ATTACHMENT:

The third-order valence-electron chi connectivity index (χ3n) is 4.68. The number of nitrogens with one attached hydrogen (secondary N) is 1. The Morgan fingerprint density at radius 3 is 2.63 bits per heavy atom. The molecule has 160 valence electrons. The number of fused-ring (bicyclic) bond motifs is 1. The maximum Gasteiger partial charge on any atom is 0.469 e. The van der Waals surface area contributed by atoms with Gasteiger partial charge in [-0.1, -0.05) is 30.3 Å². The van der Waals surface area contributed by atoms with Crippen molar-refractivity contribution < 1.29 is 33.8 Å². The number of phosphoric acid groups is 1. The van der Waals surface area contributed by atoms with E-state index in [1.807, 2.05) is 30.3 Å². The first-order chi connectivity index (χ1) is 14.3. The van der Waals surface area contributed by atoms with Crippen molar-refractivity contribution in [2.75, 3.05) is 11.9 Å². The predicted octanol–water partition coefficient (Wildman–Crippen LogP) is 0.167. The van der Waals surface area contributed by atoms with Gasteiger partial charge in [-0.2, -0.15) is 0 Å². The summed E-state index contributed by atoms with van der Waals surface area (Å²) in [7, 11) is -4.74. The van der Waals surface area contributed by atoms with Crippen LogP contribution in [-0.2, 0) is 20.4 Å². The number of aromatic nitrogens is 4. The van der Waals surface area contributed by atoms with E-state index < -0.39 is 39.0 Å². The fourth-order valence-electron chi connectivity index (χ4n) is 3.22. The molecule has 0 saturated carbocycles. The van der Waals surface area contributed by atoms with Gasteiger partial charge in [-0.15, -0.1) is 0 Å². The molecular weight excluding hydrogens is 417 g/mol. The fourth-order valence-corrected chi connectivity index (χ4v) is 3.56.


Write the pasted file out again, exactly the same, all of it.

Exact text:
The third-order valence-electron chi connectivity index (χ3n) is 4.68. The number of nitrogens with one attached hydrogen (secondary N) is 1. The Morgan fingerprint density at radius 3 is 2.63 bits per heavy atom. The molecule has 160 valence electrons. The number of fused-ring (bicyclic) bond motifs is 1. The maximum Gasteiger partial charge on any atom is 0.469 e. The van der Waals surface area contributed by atoms with Gasteiger partial charge in [-0.1, -0.05) is 30.3 Å². The van der Waals surface area contributed by atoms with Crippen molar-refractivity contribution < 1.29 is 33.8 Å². The number of phosphoric acid groups is 1. The van der Waals surface area contributed by atoms with E-state index in [1.807, 2.05) is 30.3 Å². The first-order chi connectivity index (χ1) is 14.3. The van der Waals surface area contributed by atoms with Crippen molar-refractivity contribution in [2.75, 3.05) is 11.9 Å². The predicted octanol–water partition coefficient (Wildman–Crippen LogP) is 0.167. The van der Waals surface area contributed by atoms with Gasteiger partial charge in [-0.2, -0.15) is 0 Å². The summed E-state index contributed by atoms with van der Waals surface area (Å²) in [7, 11) is -4.74. The van der Waals surface area contributed by atoms with Crippen LogP contribution in [-0.2, 0) is 20.4 Å². The number of aromatic nitrogens is 4. The van der Waals surface area contributed by atoms with E-state index < -0.39 is 39.0 Å². The fourth-order valence-electron chi connectivity index (χ4n) is 3.22. The molecule has 0 saturated carbocycles. The van der Waals surface area contributed by atoms with Gasteiger partial charge in [-0.15, -0.1) is 0 Å². The molecular weight excluding hydrogens is 417 g/mol. The fourth-order valence-corrected chi connectivity index (χ4v) is 3.56.